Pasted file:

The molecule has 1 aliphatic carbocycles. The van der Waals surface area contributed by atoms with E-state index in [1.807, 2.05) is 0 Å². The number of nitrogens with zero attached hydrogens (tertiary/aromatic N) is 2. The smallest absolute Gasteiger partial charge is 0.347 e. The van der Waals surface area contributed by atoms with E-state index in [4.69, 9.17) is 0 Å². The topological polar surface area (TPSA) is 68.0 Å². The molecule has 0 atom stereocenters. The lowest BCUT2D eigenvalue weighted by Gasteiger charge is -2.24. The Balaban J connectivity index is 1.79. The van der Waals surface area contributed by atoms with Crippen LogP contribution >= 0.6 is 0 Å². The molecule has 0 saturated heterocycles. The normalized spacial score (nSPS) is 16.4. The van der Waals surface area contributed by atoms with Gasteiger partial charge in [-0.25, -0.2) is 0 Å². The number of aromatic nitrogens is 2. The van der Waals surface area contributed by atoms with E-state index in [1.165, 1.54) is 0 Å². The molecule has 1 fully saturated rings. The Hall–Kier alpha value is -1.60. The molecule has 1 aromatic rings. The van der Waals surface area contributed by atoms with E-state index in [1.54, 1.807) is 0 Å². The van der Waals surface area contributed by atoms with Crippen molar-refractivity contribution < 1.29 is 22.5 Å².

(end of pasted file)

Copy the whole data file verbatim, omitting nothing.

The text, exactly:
The molecule has 1 aliphatic carbocycles. The van der Waals surface area contributed by atoms with E-state index in [1.807, 2.05) is 0 Å². The number of nitrogens with zero attached hydrogens (tertiary/aromatic N) is 2. The smallest absolute Gasteiger partial charge is 0.347 e. The van der Waals surface area contributed by atoms with E-state index in [4.69, 9.17) is 0 Å². The topological polar surface area (TPSA) is 68.0 Å². The molecule has 0 atom stereocenters. The lowest BCUT2D eigenvalue weighted by Gasteiger charge is -2.24. The Balaban J connectivity index is 1.79. The van der Waals surface area contributed by atoms with Crippen LogP contribution >= 0.6 is 0 Å². The molecule has 0 saturated heterocycles. The normalized spacial score (nSPS) is 16.4. The van der Waals surface area contributed by atoms with Gasteiger partial charge in [-0.25, -0.2) is 0 Å². The number of aromatic nitrogens is 2. The van der Waals surface area contributed by atoms with E-state index in [1.165, 1.54) is 0 Å². The molecule has 1 fully saturated rings. The Hall–Kier alpha value is -1.60. The molecule has 1 aromatic rings. The van der Waals surface area contributed by atoms with E-state index in [1.54, 1.807) is 0 Å². The van der Waals surface area contributed by atoms with Crippen molar-refractivity contribution < 1.29 is 22.5 Å².